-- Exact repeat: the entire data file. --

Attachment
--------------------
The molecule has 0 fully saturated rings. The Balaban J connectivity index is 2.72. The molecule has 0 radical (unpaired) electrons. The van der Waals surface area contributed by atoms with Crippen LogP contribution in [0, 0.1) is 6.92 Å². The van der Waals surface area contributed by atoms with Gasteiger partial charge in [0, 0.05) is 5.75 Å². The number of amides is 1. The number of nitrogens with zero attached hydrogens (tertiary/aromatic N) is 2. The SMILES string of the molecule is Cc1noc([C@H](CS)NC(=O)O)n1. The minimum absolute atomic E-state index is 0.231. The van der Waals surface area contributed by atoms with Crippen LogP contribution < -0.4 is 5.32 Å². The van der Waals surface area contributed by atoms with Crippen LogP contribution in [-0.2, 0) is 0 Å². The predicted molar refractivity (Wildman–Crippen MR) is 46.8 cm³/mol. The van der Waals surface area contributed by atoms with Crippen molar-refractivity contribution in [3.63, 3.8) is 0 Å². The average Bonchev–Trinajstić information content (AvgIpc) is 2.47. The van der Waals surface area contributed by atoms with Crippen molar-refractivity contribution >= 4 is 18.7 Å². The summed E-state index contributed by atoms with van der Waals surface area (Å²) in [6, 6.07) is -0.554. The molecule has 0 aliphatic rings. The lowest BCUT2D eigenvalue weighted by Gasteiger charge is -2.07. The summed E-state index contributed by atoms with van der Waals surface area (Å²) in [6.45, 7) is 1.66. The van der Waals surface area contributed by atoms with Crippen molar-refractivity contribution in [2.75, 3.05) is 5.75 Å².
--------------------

The molecule has 0 fully saturated rings. The Balaban J connectivity index is 2.72. The molecule has 0 radical (unpaired) electrons. The van der Waals surface area contributed by atoms with Crippen LogP contribution in [0, 0.1) is 6.92 Å². The van der Waals surface area contributed by atoms with Gasteiger partial charge in [0, 0.05) is 5.75 Å². The number of amides is 1. The number of nitrogens with zero attached hydrogens (tertiary/aromatic N) is 2. The SMILES string of the molecule is Cc1noc([C@H](CS)NC(=O)O)n1. The minimum absolute atomic E-state index is 0.231. The van der Waals surface area contributed by atoms with Crippen LogP contribution < -0.4 is 5.32 Å². The van der Waals surface area contributed by atoms with Crippen LogP contribution in [-0.2, 0) is 0 Å². The predicted molar refractivity (Wildman–Crippen MR) is 46.8 cm³/mol. The van der Waals surface area contributed by atoms with Crippen molar-refractivity contribution in [3.63, 3.8) is 0 Å². The average Bonchev–Trinajstić information content (AvgIpc) is 2.47. The van der Waals surface area contributed by atoms with Crippen molar-refractivity contribution >= 4 is 18.7 Å². The summed E-state index contributed by atoms with van der Waals surface area (Å²) in [6, 6.07) is -0.554. The molecule has 0 aliphatic rings. The lowest BCUT2D eigenvalue weighted by Gasteiger charge is -2.07. The summed E-state index contributed by atoms with van der Waals surface area (Å²) in [6.45, 7) is 1.66. The van der Waals surface area contributed by atoms with Crippen molar-refractivity contribution in [2.75, 3.05) is 5.75 Å².